Each has had enough guts to speak up about his experience with prostate
cancer - a sensitive health subject that most men avoid like the plague.
When I was diagnosed with prostate cancer nine years ago, there were few
men willing to be publicly identified with the disease.
has proclaimed September National Prostate Cancer Awareness Month, a month
in which 1,330 men in Florida are expected to hear the words, "You have
prostate cancer." In this country, a new case of prostate cancer is
diagnosed about every three minutes; approximately 221,000 additional
cases each year. It is the most commonly diagnosed cancer in
American men - one in six eventually develop it; almost 29,000 American
men lose their lives to prostate cancer each year - one death every 20
minutes. In Florida in 2003, almost 16,000 men will be diagnosed as
having it, and more than 2,000 will die from it.
This year, more cases of prostate cancer in men under age 65 are
expected than the combined number of cases of leukemia, Hodgkins's disease
and brain tumors in men of all ages.
Symptoms of prostate cancer include: difficulty starting urination;
urinating frequently during the night; painful urination; and bone pain.
Often there are no symptoms, which is why screening becomes so important.
The prostate gland is part of the male reproductive system. It is
about the same size and shape as a walnut and weighs only about one ounce.
One of the reasons men don't want to talk about prostate cancer is the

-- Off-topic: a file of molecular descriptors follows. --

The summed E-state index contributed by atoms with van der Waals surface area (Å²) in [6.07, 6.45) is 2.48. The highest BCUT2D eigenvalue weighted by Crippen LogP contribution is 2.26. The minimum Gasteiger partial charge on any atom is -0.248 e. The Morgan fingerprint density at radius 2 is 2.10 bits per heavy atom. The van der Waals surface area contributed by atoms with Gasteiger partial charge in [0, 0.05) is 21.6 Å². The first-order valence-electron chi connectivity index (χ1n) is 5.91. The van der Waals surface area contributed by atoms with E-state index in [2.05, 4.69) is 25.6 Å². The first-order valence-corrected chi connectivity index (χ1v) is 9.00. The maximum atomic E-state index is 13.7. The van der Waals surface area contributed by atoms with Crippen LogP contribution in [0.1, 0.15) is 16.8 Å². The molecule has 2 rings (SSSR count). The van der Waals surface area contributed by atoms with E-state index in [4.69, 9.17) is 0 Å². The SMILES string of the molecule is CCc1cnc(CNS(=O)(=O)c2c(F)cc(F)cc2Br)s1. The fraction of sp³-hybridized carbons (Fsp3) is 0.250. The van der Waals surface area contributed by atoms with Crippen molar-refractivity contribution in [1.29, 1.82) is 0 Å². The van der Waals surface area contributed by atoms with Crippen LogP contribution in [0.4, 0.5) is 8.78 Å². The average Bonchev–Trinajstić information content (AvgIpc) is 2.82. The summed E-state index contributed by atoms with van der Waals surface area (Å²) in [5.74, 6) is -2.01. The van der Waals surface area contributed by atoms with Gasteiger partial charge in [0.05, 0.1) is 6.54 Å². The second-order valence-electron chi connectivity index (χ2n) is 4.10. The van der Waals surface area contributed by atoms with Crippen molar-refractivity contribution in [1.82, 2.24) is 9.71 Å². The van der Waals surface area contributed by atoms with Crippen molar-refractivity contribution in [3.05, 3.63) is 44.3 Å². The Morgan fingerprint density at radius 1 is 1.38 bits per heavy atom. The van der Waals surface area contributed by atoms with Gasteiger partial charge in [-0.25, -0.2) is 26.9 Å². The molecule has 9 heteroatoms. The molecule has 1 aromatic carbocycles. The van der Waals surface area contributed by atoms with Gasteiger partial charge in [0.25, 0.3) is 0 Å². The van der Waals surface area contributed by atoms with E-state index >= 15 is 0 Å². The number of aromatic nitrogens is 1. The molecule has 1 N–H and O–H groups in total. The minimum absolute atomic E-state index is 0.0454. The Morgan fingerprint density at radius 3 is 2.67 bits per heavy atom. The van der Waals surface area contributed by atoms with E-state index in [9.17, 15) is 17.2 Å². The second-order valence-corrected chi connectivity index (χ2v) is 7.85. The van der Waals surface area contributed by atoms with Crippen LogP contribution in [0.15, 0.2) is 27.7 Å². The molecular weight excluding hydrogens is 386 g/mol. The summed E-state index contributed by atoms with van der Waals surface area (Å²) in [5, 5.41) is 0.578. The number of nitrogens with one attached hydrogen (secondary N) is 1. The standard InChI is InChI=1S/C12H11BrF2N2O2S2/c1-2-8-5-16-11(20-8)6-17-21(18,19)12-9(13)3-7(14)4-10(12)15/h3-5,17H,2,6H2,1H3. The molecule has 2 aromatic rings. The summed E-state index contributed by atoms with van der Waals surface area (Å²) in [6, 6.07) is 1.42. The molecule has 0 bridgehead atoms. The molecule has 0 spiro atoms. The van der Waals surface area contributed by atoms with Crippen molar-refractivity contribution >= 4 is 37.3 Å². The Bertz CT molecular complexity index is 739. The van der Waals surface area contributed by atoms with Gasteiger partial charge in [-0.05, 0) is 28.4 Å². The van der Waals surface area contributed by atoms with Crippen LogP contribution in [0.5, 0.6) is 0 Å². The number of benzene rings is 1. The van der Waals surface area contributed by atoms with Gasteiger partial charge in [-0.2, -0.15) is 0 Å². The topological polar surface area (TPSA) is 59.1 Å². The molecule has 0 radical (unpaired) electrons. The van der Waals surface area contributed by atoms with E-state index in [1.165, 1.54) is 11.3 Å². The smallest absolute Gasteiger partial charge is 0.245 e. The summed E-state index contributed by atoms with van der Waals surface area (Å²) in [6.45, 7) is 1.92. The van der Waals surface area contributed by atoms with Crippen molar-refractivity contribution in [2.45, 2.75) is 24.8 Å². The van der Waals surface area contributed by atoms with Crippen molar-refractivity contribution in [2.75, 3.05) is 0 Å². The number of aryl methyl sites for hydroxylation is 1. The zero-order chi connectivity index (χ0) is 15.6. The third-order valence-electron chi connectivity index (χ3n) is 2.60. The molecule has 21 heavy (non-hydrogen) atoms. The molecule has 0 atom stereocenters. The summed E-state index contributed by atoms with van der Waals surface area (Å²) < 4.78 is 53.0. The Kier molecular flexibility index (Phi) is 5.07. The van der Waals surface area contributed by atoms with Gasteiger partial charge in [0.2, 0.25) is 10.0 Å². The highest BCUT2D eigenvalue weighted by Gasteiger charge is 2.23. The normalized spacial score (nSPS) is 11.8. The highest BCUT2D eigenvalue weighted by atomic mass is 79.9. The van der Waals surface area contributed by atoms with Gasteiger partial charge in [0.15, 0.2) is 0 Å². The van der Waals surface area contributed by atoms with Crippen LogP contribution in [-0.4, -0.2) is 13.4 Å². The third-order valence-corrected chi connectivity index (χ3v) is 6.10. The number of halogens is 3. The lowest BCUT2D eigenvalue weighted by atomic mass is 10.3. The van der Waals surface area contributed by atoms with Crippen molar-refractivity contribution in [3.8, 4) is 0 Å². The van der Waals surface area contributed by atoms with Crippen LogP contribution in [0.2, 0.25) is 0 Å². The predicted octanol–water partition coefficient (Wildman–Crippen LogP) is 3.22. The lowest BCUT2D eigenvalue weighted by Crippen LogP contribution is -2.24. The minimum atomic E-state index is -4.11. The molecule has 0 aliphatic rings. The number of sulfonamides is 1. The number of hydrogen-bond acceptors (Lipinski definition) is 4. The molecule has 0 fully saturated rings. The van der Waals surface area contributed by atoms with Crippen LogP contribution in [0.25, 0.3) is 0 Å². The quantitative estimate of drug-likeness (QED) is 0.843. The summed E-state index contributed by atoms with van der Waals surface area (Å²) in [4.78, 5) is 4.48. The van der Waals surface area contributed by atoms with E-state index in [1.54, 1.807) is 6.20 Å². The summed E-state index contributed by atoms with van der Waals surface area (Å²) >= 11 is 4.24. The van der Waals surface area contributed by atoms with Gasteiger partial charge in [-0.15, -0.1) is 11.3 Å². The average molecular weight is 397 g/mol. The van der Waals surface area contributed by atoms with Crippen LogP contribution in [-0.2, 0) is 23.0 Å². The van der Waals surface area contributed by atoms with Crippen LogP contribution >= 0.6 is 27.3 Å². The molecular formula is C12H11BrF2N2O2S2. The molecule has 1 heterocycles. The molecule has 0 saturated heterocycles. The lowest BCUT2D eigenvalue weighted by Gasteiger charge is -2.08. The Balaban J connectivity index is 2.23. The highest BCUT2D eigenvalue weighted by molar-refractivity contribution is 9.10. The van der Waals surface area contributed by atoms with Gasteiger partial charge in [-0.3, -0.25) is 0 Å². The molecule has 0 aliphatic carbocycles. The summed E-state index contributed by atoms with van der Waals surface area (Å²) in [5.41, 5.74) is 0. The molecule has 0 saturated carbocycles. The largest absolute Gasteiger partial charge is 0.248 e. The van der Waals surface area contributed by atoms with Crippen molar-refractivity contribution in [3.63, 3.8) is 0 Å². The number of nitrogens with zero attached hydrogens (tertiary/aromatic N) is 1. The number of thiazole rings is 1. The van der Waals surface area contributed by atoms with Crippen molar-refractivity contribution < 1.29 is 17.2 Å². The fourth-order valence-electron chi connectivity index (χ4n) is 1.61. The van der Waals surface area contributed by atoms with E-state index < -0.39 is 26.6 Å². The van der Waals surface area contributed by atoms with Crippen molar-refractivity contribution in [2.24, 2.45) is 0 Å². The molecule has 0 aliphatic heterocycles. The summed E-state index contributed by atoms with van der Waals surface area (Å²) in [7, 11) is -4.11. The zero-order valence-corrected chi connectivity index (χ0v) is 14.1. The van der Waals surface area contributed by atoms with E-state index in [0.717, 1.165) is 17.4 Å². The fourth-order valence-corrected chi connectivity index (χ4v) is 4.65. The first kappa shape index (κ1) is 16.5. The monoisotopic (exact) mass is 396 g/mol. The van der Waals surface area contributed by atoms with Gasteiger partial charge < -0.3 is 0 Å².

fear that the disease and treatment for it can affect the patient's sexual
capability. The prostate produces the fluid that carries semen.
Several states have passed legislation mandating prostate cancer
education awareness programs, which have proved effective in saving lives.
Unfortunately, although Florida is number 2 in the nation with new cases,
we have been unsuccessful in getting a prostate cancer education bill
passed by our state Legislature.
Fortunately for families in the Tampa Bay area, men and women can find
out the truth about prostate cancer and other health issues at a day-long
Town Hall Meeting on Men's Health next Saturday. The even runs from
7:30 a.m. to 2 p.m. at the Tampa Convention Center. Admissions FREE, but
preregistration is required. Register online at
or call (813) 806-1800.
This town hall meeting on men's health issues will provide detailed
information about prostate and colon cancer, diabetes, heart disease,
stroke and hypertension.
The town hall meeting is a collaborative community partnership with
volunteers, local government, hospitals, healthcare providers, churches
and civic and community organizations to help address these major health
Don't delay, get tested and stay alive. Don't let the
uncomfortableness of the subject of prostate cancer keep you from getting
educated. Being informed can save your life or the life of someone